Special Report: West Harbour

Cart Before Horse: Why It May Be Too Late to Create the West Harbour We Deserve

One starts to wonder if this is really about resident engagement, or just a marginally different tick-the-box PIC process so the City can stay can say we were consulted, yet still move ahead with a predetermined plan.

By Graham Crawford
Published February 22, 2016

This coming Thursday evening, February 25, at 294 James Street North, the City of Hamilton will hold another in a series of monthly public meetings to discuss plans for the redevelopment of our West Harbour.

West Harbour overhead view (Image Credit: Google Maps)
West Harbour overhead view (Image Credit: Google Maps)

The sites under consideration are Piers 6, 7 and 8; the Jamesville Townhouses; Ken Soble Tower on MacNab; and the Barton-Tiffany lands the City assembled for the failed stadium build.

This engagement process began about a year ago.

Much work has been done and hundreds of thousands of dollars has been spent on consultants and City staff on the detailed plans for redevelopment, not including the now decades old Setting Sail Secondary Plan.

It's important to add that much time and energy has been invested by Hamiltonians who have attended public meetings after work, at night, in a storefront meeting space on James Street North.

Vision Statement

One of the topics on Thursday's agenda [PDF] is the presentation and discussion of a Vision Statement for the redevelopment of our West Harbour.

Senior staff have allotted 15 minutes for this discussion on the agenda. That's right: almost a year into the process, the City of Hamilton has finally agreed that we need a clearly articulated Vision in order to provide direction and context for discussions and to help make important decisions.

Staff are proposing a draft statement that has not yet been vetted by residents. Senior staff seem to think we can nail this one in 15 minutes in a room with 50 or more people in it who have not yet been asked to comment on it.

Is this what they mean when we say The Ambitious City? Certainly, you must admit that's one 'ambitious' agenda.

Cart Before Horse

It's important to note that on February 9, before a special Sub-Committee for the West Harbour Development, comprised of Mayor Eisenberger and Councillors Aidan Johnson (Chair), Jason Farr (Vice Chair), and Chad Collins, staff were instructed to prepare the letters for Expressions of Interest (EOI) for potential developers as soon as possible.

These initial EOI letters relate to the nine blocks of land to be sold on Pier 8, immediately to the west of Sarcoa and Williams. Other EOI letters for the other blocks of City-owned land in the West Harbour will be sent later.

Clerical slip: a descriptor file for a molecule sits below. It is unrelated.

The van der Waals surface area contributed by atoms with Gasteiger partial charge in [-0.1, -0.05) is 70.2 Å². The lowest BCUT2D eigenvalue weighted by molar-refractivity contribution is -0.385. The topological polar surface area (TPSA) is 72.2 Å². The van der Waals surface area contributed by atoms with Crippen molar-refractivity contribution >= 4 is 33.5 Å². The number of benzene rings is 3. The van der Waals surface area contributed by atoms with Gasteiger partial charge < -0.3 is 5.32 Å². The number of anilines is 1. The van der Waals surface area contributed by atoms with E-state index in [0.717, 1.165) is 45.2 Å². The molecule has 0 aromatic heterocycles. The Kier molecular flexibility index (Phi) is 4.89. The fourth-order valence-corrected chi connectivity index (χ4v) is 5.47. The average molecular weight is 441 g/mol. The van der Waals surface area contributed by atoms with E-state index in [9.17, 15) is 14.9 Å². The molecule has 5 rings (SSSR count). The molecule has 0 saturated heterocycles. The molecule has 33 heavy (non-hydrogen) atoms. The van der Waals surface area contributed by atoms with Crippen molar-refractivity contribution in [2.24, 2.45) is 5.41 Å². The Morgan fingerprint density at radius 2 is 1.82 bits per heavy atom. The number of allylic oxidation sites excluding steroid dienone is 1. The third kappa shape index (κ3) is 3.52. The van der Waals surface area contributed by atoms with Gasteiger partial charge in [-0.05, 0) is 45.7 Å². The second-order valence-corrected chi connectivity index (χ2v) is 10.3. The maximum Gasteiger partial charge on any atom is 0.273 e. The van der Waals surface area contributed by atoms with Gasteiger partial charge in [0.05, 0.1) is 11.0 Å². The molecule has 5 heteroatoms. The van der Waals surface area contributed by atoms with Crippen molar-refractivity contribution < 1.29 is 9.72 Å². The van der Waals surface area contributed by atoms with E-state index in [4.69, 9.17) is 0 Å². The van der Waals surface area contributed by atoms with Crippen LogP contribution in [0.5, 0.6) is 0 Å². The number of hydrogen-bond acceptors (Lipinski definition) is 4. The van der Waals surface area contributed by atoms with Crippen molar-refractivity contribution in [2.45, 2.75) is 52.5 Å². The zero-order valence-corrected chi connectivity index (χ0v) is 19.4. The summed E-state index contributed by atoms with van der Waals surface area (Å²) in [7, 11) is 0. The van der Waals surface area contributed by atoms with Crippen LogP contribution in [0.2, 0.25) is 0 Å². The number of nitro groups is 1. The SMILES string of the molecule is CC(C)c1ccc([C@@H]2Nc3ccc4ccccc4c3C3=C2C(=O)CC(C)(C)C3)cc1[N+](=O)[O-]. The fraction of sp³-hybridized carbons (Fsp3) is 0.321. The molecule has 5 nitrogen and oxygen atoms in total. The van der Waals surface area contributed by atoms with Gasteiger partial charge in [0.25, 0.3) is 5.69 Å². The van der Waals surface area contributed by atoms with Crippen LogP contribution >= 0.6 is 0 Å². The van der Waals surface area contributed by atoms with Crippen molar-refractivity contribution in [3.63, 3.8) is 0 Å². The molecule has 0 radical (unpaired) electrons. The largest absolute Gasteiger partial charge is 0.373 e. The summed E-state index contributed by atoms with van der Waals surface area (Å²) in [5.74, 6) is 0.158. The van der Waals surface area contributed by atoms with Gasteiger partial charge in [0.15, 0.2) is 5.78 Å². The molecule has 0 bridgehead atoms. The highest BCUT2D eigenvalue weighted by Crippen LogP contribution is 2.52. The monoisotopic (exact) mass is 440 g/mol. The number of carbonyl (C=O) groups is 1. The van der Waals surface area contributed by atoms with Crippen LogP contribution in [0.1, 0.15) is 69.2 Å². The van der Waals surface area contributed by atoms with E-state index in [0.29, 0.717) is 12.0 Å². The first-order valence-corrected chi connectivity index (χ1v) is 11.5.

Wait a minute now.

We're pushing to get letters out to developers ASAP so we can sell the land Hamiltonians own before we've finalized our collective Vision for the West Harbour? You bet. Just another example of the backwards management of this critical project.

As the title says, cart before horse. Promises made and not kept. Answers provided and then revised. Delayed communication and follow-up from meetings. Hand scribbled agendas posted at the beginning of meetings. Promises of a robust website made a year ago with still no progress. And the hits just keep on coming.

If you like magic shows, be sure to attend the public meeting that begins at 7:00 PM on Thursday, February 25. Who knows what tricks you'll be witness to that will cause you to scratch your head as to how they were done before your very eyes.

Unfocused Process

For those who think I'm being too negative, let me tell you I've tried more times than I care to admit to help sharpen the focus of this process. In writing. Face-to-face. In public. Questions. Suggestions. Ideas. Hours and hours of time and effort.

One starts to wonder if this is really about resident engagement, or just a marginally different tick-the-box PIC process so the City can stay can say we were consulted, yet still move ahead with a predetermined plan. I know I'm wondering. And the evidence mounts.

Hope to see you there.

Graham Crawford was raised in Hamilton, moving to Toronto in 1980 where he spent 25 years as the owner of a successful management consulting firm that he sold in 2000. He retired and moved back to Hamilton in 2005 and became involved in heritage and neighbourhood issues. He opened Hamilton HIStory + HERitage on James North in 2007, a multi-media exhibition space (aka a storefront museum) celebrating the lives of the men and women who have helped to shape the City of Hamilton.